Shoukoku no Altair – 03

We left Tintin Mahmut in dire straits last week, but still with an ace in the hole: his trusty eagle Snowy Iskender. As Zaganos, outnumbered 10-1, considers using poison to pull out a victory, the female Imperial officer stopping Shahra from cutting any more tent ropes, and Mahmut straight getting his ass kicked by the male officer, it’s all up to the bird.

I must say, this show’s clever (if sometimes credulity-straining) use of Iskender and the eagles to lend Mahmut a hand in times of great need add a sheen of destiny to his story, as if nature itself would prefer he succeed in his endeavors.

Or rather birds, plural: scores of them descend on the hostage tent and pull it away; conveniently dropping it on top of the Imperial soldiers standing by for orders to burn it. Instead, they are the ones who burn, in a nice bit of irony.

Iskender him(her?)self comes to Mahmut’s aid against the big guy, who after all has only one eye and thus has a depth perception shortfall that results in a rather creative death: Mahmut and the eagle work together to wrap a chain around the guy’s face and throat, and Mahmut snaps his neck.

Thus Mahmut’s would-be tormentor is dunzo, and so is the Imperial plot to take Hisar. Ibrahim Vali opens the gates to Zaganos and his forces, and Mahmut makes the call to release all of the Araba, despite their rebellion. For that, and for all their roles in the brief Hisar rebellion, Mahmut, Ibrahim, and Zaganos are all brought before the Divan of the other 11 Pashas to testify and be judged.

To Ibrahim and Mahmut’s shock and delight, the former is not executed, but restored as Vali of Hisar. Zaganos is reinstated as Pasha. But Mahmut, as I figured considering the outcome of the other two verdicts, isn’t so lucky. He is stripped of his rank of Pasha, and demoted to Binbashi under Halil Pasha. He couldn’t have ended up under a nicer commander, but it’s still a huge step backwards for Mahmut, for whom duty is life.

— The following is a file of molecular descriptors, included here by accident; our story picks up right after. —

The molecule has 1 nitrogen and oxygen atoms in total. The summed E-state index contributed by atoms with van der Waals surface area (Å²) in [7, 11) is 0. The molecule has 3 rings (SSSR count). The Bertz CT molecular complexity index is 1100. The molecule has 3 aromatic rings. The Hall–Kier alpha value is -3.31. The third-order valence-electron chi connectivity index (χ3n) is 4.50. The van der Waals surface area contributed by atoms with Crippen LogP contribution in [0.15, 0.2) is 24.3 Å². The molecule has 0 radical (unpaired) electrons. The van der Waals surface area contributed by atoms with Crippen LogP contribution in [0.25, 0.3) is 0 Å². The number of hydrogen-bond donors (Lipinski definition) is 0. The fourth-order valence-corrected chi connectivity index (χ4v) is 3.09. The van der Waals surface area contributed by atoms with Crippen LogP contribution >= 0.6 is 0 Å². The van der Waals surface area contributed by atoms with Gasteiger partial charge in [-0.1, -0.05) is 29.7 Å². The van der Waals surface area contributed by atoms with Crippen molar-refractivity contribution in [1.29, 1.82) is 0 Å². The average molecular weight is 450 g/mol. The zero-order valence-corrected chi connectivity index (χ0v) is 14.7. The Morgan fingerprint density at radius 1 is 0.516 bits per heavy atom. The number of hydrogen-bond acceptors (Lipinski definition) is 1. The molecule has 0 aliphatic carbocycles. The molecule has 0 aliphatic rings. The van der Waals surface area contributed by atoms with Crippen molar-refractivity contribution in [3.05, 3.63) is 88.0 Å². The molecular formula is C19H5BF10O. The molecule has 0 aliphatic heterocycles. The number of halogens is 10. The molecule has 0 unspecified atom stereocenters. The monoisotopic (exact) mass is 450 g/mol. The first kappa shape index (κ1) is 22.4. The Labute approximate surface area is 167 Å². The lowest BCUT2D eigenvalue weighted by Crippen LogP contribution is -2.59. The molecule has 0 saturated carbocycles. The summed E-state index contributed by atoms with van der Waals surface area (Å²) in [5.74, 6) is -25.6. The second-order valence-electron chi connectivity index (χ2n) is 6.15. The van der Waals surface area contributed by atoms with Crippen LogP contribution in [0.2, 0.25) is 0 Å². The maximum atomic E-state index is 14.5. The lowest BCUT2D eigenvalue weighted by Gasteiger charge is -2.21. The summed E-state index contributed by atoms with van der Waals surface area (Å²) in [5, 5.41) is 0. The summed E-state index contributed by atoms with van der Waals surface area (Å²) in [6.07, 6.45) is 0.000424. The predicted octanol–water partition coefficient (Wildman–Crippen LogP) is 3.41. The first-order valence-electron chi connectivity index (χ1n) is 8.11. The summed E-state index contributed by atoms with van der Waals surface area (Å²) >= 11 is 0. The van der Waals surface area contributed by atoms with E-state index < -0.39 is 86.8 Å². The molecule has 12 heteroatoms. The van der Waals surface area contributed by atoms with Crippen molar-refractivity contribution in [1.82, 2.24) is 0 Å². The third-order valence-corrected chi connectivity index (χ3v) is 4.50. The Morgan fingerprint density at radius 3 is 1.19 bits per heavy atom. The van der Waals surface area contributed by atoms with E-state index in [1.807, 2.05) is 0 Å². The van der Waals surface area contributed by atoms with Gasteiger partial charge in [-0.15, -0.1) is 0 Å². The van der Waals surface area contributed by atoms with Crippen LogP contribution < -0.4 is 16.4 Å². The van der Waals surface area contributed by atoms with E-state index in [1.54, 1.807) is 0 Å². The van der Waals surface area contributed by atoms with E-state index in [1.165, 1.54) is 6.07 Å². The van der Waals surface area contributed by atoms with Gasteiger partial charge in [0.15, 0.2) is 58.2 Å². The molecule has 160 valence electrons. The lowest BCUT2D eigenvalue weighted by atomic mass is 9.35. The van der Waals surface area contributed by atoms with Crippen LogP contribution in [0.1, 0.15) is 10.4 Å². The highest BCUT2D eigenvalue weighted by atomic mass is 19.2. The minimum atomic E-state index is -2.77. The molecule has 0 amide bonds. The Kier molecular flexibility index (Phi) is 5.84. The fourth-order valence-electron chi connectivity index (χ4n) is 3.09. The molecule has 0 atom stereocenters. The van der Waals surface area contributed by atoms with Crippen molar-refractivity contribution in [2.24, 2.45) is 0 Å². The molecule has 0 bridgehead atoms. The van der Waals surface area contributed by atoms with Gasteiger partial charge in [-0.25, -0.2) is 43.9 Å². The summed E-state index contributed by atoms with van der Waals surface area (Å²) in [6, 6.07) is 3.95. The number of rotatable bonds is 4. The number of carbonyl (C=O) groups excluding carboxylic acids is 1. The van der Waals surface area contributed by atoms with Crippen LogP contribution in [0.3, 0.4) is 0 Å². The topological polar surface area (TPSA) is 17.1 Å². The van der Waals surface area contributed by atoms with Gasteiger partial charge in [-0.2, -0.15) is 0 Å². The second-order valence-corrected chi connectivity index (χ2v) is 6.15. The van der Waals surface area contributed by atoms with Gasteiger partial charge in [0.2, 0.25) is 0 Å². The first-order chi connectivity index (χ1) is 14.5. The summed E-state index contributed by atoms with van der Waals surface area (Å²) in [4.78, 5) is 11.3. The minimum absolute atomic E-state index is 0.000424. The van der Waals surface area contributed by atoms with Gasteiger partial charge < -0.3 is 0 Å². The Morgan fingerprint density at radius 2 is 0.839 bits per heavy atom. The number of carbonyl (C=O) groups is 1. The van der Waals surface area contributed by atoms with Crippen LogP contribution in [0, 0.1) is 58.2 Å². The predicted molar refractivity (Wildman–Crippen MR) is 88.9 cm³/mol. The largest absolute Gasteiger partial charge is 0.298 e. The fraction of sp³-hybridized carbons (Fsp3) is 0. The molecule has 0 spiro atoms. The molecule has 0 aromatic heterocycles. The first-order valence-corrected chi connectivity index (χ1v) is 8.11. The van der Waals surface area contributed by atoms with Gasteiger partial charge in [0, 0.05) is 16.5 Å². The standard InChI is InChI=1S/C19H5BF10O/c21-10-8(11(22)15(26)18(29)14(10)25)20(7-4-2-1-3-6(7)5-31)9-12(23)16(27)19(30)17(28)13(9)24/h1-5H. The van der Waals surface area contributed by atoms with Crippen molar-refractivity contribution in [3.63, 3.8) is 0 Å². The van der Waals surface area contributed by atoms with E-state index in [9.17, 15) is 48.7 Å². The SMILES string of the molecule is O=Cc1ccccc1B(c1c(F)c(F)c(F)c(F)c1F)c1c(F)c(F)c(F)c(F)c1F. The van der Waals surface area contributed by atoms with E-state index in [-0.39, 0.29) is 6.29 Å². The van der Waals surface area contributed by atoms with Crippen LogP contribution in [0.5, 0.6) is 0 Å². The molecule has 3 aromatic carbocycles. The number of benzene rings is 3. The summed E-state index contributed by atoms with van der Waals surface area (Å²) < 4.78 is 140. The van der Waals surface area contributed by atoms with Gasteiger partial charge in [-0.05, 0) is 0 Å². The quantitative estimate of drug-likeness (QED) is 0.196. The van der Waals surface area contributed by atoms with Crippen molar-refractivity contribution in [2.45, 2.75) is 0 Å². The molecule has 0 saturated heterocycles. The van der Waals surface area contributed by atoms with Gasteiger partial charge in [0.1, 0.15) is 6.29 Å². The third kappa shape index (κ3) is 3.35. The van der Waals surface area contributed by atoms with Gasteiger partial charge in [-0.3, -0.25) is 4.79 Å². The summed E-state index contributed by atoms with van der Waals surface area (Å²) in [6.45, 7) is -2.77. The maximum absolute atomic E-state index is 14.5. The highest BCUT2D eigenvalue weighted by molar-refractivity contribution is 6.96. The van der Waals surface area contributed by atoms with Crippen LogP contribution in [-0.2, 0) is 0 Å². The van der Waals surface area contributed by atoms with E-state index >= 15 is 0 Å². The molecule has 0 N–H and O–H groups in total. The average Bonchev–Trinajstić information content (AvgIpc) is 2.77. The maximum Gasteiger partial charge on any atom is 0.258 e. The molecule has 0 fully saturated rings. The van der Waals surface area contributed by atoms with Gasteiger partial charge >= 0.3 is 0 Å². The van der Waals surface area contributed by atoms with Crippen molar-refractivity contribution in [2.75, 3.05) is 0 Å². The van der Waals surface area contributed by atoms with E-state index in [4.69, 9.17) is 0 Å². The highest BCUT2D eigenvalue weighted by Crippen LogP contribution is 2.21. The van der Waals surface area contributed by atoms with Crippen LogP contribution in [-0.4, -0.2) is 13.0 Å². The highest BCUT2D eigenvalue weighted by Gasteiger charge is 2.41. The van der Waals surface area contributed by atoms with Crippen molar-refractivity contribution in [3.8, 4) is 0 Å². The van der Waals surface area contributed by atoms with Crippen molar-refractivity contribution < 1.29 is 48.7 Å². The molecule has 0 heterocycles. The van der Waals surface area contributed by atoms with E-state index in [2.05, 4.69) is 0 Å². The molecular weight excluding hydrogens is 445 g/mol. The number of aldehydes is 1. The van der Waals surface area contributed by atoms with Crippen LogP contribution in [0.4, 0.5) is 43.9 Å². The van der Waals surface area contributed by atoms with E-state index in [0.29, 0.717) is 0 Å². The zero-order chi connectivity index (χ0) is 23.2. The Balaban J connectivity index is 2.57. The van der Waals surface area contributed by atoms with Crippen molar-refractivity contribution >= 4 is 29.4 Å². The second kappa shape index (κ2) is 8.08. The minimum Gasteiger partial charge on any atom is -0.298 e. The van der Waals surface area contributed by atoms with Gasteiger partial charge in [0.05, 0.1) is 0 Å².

Having tasted the sweet top only makes the demotion all the more bitter, but Mahmut does not contest or even disagree with the Divan’s judgment. There were always risks Mahmut exposed himself to by becoming the youngest Pasha, and that included letting emotional detachments make him forget that the role of Pasha is far more than going off alone to save one’s friend.

It’s just as bitter to think that by accomplishing so many great and noble deeds in Hisar, thwarting those who threatened peace while saving thousands of innocent people, in this case, was the wrong move, at least in his position. Being a Pasha must mean being more detached, more aloof from personal concerns, while far more attuned to the greater needs of the state as a whole.

It’s a big picture position, and Mahmut simply wasn’t ready yet. But he’s learned his lesson, and is eager to see more places, meet more people, and be reinstated as Pasha as quickly as possible…but not so quickly that he doesn’t do it properly.

Judging from the scheming of both Minister Louis and Lelederik, and the fact Louis is aware of Zaganos’ spy network (which Z gave Mahmut the means to contact) and is taking them out one by one, Mahmut can’t get back in the Pasha’s seat soon enough.

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Qualidea Code – 04

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Qualidea Code is a flawed show, but it’s showed signs of incremental improvement in the last two episodes. Lask week solved the “not enough peril” problem; while this week fixes Ichiya’s “boundless bluster” problem, delivering a much-needed dose of Canaria’s humility.

Indeed, while the turnabout in his personality was, uh, rapid, rapid change is possible in the midst of the person he cares more about than anyone else getting seriously hurt in a battle he instigated.